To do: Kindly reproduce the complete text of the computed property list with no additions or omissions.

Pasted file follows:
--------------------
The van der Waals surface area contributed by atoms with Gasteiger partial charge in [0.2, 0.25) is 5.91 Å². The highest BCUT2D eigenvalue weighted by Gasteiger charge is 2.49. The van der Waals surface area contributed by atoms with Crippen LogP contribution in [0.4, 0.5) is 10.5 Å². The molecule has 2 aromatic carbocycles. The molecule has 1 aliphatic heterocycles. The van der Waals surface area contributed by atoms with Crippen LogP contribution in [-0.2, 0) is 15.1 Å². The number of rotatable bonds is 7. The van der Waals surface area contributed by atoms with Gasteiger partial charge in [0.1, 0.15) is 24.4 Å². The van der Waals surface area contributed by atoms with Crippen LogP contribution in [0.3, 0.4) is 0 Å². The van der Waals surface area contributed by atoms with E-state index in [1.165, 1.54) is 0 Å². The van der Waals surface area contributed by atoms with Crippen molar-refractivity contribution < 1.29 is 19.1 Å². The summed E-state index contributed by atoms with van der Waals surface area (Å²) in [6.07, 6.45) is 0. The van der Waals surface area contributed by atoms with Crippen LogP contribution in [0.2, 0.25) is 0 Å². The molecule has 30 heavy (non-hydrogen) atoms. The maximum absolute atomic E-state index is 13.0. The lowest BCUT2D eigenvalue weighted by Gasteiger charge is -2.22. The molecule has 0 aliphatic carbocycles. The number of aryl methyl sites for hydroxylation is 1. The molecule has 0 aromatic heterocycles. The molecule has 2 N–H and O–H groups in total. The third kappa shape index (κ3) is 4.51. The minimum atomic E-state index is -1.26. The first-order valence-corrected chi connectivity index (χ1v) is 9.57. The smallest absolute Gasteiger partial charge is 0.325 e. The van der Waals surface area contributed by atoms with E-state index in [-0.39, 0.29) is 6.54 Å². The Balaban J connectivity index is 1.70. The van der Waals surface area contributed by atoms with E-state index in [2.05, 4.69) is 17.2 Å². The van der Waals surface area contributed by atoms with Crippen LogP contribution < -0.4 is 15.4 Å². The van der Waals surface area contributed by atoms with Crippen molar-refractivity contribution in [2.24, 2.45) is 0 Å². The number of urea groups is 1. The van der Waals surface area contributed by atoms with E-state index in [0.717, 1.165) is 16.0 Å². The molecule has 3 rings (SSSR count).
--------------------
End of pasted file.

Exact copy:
The van der Waals surface area contributed by atoms with Gasteiger partial charge in [0.2, 0.25) is 5.91 Å². The highest BCUT2D eigenvalue weighted by Gasteiger charge is 2.49. The van der Waals surface area contributed by atoms with Crippen LogP contribution in [0.4, 0.5) is 10.5 Å². The molecule has 2 aromatic carbocycles. The molecule has 1 aliphatic heterocycles. The van der Waals surface area contributed by atoms with Crippen LogP contribution in [-0.2, 0) is 15.1 Å². The number of rotatable bonds is 7. The van der Waals surface area contributed by atoms with Gasteiger partial charge in [0.1, 0.15) is 24.4 Å². The van der Waals surface area contributed by atoms with Crippen LogP contribution in [0.3, 0.4) is 0 Å². The van der Waals surface area contributed by atoms with E-state index in [1.165, 1.54) is 0 Å². The van der Waals surface area contributed by atoms with Crippen molar-refractivity contribution < 1.29 is 19.1 Å². The summed E-state index contributed by atoms with van der Waals surface area (Å²) in [6.07, 6.45) is 0. The van der Waals surface area contributed by atoms with Crippen LogP contribution in [0.2, 0.25) is 0 Å². The molecule has 30 heavy (non-hydrogen) atoms. The maximum absolute atomic E-state index is 13.0. The lowest BCUT2D eigenvalue weighted by Gasteiger charge is -2.22. The molecule has 0 aliphatic carbocycles. The number of aryl methyl sites for hydroxylation is 1. The molecule has 0 aromatic heterocycles. The molecule has 2 N–H and O–H groups in total. The third kappa shape index (κ3) is 4.51. The minimum atomic E-state index is -1.26. The first-order valence-corrected chi connectivity index (χ1v) is 9.57. The smallest absolute Gasteiger partial charge is 0.325 e. The van der Waals surface area contributed by atoms with E-state index in [-0.39, 0.29) is 6.54 Å². The Balaban J connectivity index is 1.70. The van der Waals surface area contributed by atoms with E-state index in [2.05, 4.69) is 17.2 Å². The van der Waals surface area contributed by atoms with Crippen LogP contribution < -0.4 is 15.4 Å². The van der Waals surface area contributed by atoms with Crippen molar-refractivity contribution in [2.24, 2.45) is 0 Å². The number of urea groups is 1. The van der Waals surface area contributed by atoms with E-state index in [0.717, 1.165) is 16.0 Å². The molecule has 3 rings (SSSR count).